Tramadol hydrochloride was administered to 550 patients during the double-blind or open-label extension periods in U.S. studies of chronic nonmalignant pain. Of these patients, 375 were 65 years old or older. Table 1 reports the cumulative incidence rate of adverse reactions by 7, 30 and 90 days for the most frequent reactions (5% or more by 7 days). The most frequently reported events were in the central nervous system and gastrointestinal system. Although the reactions listed in the table are felt to be probably related to tramadol hydrochloride administration, the reported rates also include some events that may have been due to underlying disease or concomitant medication. The overall incidence rates of adverse experiences in these trials were similar for tramadol hydrochloride and the active control groups, TYLENOL with Codeine #3 (acetaminophen 300 mg with codeine phosphate 30 mg), and aspirin 325 mg with codeine phosphate 30 mg, however, the rates of withdrawals due to adverse events appeared to be higher in the tramadol hydrochloride groups.

Table 1: Cumulative Incidence of Adverse Reactions for Tramadol Hydrochloride in Chronic Trials of Nonmalignant Pain (N = 427)
*
“CNS Stimulation” is a composite of nervousness, anxiety, agitation, tremor, spasticity, euphoria, emotional lability and hallucinations

Up to 7 Days

Up to 30 Days

Up to 90 Days

Dizziness/Vertigo

26%

31%

33%

Nausea

24%

34%

40%

Constipation

24%

38%

46%

Headache

18%

26%

32%

Somnolence

16%

23%

25%

Vomiting

9%

13%

17%

Pruritus

8%

10%

11%

“CNS Stimulation”*

7%

11%

14%

Asthenia

6%

11%

12%

Sweating

6%

7%

9%

Dyspepsia

5%

9%

13%

Dry Mouth

5%

9%

10%

Diarrhea

5%

6%

10%

Incidence 1% to Less than 5% Possibly Causally Related
The following lists adverse reactions that occurred with an incidence of 1% to less than 5% in clinical trials, and for which the possibility of a causal relationship with tramadol hydrochloride exists.

Body as a Whole: Malaise.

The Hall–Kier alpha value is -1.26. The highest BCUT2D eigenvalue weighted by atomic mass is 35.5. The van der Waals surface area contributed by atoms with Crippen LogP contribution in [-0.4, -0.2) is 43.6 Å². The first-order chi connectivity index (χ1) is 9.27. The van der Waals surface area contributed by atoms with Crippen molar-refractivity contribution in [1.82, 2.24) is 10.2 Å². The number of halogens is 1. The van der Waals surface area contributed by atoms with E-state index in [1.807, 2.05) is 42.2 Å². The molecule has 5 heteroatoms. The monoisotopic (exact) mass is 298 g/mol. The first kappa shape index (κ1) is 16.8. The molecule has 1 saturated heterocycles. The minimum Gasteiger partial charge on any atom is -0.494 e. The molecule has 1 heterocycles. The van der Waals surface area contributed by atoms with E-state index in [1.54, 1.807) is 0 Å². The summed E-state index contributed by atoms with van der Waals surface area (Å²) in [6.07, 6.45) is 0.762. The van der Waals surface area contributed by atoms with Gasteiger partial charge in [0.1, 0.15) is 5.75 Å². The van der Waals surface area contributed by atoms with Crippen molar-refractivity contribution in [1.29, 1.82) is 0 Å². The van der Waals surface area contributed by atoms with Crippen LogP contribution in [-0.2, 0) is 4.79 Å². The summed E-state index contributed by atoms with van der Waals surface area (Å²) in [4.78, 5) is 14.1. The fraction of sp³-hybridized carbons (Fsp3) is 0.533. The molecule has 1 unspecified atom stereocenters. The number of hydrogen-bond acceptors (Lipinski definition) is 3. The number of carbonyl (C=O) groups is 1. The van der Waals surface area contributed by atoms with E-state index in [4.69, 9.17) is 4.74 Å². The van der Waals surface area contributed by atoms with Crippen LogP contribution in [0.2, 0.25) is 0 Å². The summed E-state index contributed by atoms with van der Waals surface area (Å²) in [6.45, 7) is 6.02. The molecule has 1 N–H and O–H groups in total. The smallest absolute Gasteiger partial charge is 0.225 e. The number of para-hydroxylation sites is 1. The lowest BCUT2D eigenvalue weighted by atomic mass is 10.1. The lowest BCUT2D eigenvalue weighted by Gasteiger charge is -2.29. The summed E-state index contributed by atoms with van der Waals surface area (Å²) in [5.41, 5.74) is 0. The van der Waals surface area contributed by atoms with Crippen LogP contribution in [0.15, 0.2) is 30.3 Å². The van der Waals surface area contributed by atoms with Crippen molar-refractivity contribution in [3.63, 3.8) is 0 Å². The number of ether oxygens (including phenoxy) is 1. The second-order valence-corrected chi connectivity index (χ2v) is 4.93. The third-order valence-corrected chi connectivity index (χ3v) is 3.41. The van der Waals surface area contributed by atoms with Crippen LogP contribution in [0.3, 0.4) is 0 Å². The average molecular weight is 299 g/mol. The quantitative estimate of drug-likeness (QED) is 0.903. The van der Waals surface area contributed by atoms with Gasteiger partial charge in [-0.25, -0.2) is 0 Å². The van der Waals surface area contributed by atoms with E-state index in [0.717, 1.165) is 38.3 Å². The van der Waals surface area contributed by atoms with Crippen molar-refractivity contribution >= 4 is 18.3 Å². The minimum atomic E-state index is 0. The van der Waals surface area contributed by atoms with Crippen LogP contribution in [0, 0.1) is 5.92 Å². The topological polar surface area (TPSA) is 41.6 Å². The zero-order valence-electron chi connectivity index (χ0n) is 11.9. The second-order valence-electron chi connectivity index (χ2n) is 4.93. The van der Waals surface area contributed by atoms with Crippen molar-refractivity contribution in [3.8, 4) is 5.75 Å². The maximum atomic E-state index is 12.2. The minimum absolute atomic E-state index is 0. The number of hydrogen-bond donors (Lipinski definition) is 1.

Cardiovascular: Vasodilation.

Central Nervous System: Anxiety, Confusion, Coordination disturbance, Euphoria, Miosis, Nervousness, Sleep disorder.

Gastrointestinal: Abdominal pain, Anorexia, Flatulence.

Musculoskeletal: Hypertonia.

Skin: Rash.

Special Senses: Visual disturbance.

Urogenital: Menopausal symptoms, Urinary frequency, Urinary retention.

Incidence Less than 1%, Possibly Causally Related

The following lists adverse reactions that occurred with an incidence of less than 1% in clinical trials of tramadol and/or reported in postmarketing experience with tramadol-containing products.

Body as a Whole: Accidental injury, Allergic reaction, Anaphylaxis, Death, Suicidal tendency, Weight loss, Serotonin syndrome (mental status change, hyperreflexia, fever, shivering, tremor, agitation, diaphoresis, seizures and coma).

Cardiovascular: Orthostatic hypotension, Syncope, Tachycardia.

Central Nervous System: Abnormal gait, Amnesia, Cognitive dysfunction, Depression, Difficulty in concentration, Hallucinations, Paresthesia, Seizure, Tremor.

Respiratory: Dyspnea.

Skin: Stevens-Johnson syndrome/Toxic epidermal necrolysis, Urticaria, Vesicles.

Special Senses: Dysgeusia.

Urogenital: Dysuria, Menstrual disorder.

Other Adverse Experiences, Causal Relationship Unknown

A variety of other adverse events were reported infrequently in patients taking tramadol hydrochloride during clinical trials and/or reported in postmarketing experience. A causal relationship between tramadol hydrochloride and these events has not been determined. However, the most significant events are listed below as alerting information to the physician.

Cardiovascular: Abnormal ECG, Hypertension, Hypotension, Myocardial ischemia, Palpitations, Pulmonary edema, Pulmonary embolism.

Central Nervous System: Migraine.

Gastrointestinal: Gastrointestinal bleeding, Hepatitis, Stomatitis, Liver failure.

Laboratory Abnormalities: Creatinine increase, Elevated liver enzymes, Hemoglobin decrease, Proteinuria.

Sensory: Cataracts, Deafness, Tinnitus.

All MedLibrary.org resources are included in as near-original form as possible, meaning that the information from the original provider has been rendered here with only typographical or stylistic modifications and not with any substantive alterations of content, meaning or intent.

This site is provided for educational and informational purposes only, in accordance with our Terms of Use, and is not intended as a substitute for the advice of a medical doctor, nurse, nurse practitioner or other qualified health professional.

Privacy Policy | Copyright © 2022. All Rights Reserved.